Power-Grid Monitoring Systems

Author:
By Joseph Shtargot, Strategic Applications Engineer, Maxim Integrated Products Inc., Sunnyvale, California

Date
09/01/2010

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Role of the SAR ADCs in an industrial DAS

Many advanced industrial applications use high-performance multichannel data acquisition systems (DASs) to manage real-time information from precision industrial sensors. These complex systems require the use of high-performance, simultaneous-sampling, multichannel ADCs. Consider an advanced three-phase power-line monitoring/measurement system shown in Figure 1. Such a system requires accurate simultaneous, multichannel measurement over a wide dynamic range - up to 90dB (depending on the application) - at a typical sample rate of up to 64k samples/s. To optimize system precision, signals from the sensors (CT and PT transformers in Figure 1) should be properly conditioned to meet the ADC's input ranges and ensure that the DAS's characteristics will enable measurements that comply with international standards.

As Figure 1 illustrates, devices such as the MAX11046, MAX1320, or MAX1308 (or similar devices from other vendors) simultaneously measure the three phases and a neutral (voltages and currents). Each of these ADCs is based on a successive-approximation-register (SAR) architecture. These ADCs offer both a fast conversion time (up to 250ksps per channel for up to 8 channels) that allows the system to perform instantaneous measurements, and flexible input interfaces of 10V, 5V, or 0 to 5V to meet multiple application requirements. Some key typical characteristics of Maxim's SAR ADC families are shown in Table 1; competitive solutions from other vendors offer similar characteristics.

Typically, the outputs of the CT and PT (sensor) transformers are 10VP-P or 5VP-P. As Table 1 shows, the MAX130x and MAX132x ADCs cover these ranges well. The MAX11046's input range covers only one of the transformers' popular input ranges, 5V. The MAX130x and MAX132x ADCs have relatively low-impedance input circuitry. Consequently, for a power-grid monitoring system, these devices require an input buffer and low-pass filter (Figure 2a) to achieve 12-bit to 14-bit accuracy.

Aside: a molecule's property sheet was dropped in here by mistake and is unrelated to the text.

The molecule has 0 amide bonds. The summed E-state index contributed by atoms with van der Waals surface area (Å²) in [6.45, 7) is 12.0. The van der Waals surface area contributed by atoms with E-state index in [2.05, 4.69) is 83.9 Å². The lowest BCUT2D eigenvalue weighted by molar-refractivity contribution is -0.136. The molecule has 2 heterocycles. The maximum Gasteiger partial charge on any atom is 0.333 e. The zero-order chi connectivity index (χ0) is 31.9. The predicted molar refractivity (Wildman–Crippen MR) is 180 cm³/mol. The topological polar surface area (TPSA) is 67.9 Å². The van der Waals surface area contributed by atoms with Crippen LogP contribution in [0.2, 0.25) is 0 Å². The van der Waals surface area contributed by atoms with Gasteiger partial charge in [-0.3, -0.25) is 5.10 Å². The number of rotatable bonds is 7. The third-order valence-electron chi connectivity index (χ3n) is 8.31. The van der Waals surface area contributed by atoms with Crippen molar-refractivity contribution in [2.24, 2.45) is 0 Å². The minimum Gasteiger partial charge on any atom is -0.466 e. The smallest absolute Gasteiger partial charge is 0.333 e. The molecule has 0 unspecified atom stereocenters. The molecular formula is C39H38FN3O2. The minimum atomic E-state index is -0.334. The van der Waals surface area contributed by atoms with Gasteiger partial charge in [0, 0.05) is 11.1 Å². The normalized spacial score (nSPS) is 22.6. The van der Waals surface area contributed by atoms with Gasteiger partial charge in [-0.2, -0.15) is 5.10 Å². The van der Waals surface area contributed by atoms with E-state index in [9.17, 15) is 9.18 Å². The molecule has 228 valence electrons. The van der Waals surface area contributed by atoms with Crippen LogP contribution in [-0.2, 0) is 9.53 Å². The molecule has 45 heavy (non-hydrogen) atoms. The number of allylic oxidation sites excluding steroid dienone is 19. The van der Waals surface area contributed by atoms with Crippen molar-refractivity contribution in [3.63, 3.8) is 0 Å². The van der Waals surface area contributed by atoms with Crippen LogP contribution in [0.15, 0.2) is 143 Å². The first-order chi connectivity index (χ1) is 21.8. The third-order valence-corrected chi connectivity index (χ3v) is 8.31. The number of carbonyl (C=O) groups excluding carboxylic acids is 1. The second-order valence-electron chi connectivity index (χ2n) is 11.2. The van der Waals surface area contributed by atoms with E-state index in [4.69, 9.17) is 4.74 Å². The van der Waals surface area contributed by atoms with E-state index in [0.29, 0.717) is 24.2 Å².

Figure 2: Board-level block diagram of a typical power-line monitoring application using the MAX130x and MAX132x families (a). Changes in the front end for an application using the MAX11046. A 5V transformer interface is used for channel 1 and 10V interface is set up for channel 8 (b) Active low-pass filters are required to interface to CT and PT transformers. An active-input buffer/low-pass filter is optional for MAX11046. The very high input-impedance values of the MAX11046 devices allow direct connection to specific sensors (see Table 1). The CT and PT measurement transformers, for example, represent relatively low-impedance sensors (i.e., effective impedance, RTRANS, is in the order of 10? to 100?) and, therefore, could be connected directly to the MAX11046 inputs using a simple RC analog front-end (AFE). If the 50Hz/60Hz signal in the measurement bandwidth has low levels of aliasing interferences, then a filter created by an input RC circuit can suffice. A simple and cost-effective approach to accommodate 5V or 10V ranges for the MAX11046 is shown in Figure 2b. Let's examine the input circuit in Figure 2b. You should pay special attention when selecting the values for R1, C1, Rd and C2. The 1:1 ratio resistive divider (Rd1 = Rd2 = Rd) represents a load for the PT and CT transformers, which will cause gain error. This gain error can be calculated using Equation 1: Gain error % = (1 - 2 × Rd/(2 × Rd + RTRANS)) × 100 (Eq. 1) Where: Rd is the divider impedance; RTRANS is the transfer impedance; The effects of the resistance values on the gain error are shown in Table 2.